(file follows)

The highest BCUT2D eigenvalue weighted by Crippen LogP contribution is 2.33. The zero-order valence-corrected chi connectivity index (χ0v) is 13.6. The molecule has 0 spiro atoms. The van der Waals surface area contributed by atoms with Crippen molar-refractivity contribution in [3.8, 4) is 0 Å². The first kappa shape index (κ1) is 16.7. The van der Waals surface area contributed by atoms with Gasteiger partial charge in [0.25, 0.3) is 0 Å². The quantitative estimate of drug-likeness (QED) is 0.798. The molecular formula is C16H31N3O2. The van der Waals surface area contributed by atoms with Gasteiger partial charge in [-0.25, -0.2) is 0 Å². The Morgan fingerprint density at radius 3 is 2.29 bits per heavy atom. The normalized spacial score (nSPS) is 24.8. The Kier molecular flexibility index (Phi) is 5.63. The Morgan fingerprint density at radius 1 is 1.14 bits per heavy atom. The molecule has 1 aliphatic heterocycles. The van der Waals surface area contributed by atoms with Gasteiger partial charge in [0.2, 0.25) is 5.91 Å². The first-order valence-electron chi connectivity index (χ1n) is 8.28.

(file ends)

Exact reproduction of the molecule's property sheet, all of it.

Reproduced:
The highest BCUT2D eigenvalue weighted by Crippen LogP contribution is 2.33. The zero-order valence-corrected chi connectivity index (χ0v) is 13.6. The molecule has 0 spiro atoms. The van der Waals surface area contributed by atoms with Crippen molar-refractivity contribution in [3.8, 4) is 0 Å². The first kappa shape index (κ1) is 16.7. The van der Waals surface area contributed by atoms with Gasteiger partial charge in [0.25, 0.3) is 0 Å². The quantitative estimate of drug-likeness (QED) is 0.798. The molecular formula is C16H31N3O2. The van der Waals surface area contributed by atoms with Gasteiger partial charge in [-0.25, -0.2) is 0 Å². The Morgan fingerprint density at radius 3 is 2.29 bits per heavy atom. The normalized spacial score (nSPS) is 24.8. The Kier molecular flexibility index (Phi) is 5.63. The Morgan fingerprint density at radius 1 is 1.14 bits per heavy atom. The molecule has 1 aliphatic heterocycles. The van der Waals surface area contributed by atoms with Gasteiger partial charge in [0.2, 0.25) is 5.91 Å². The first-order valence-electron chi connectivity index (χ1n) is 8.28.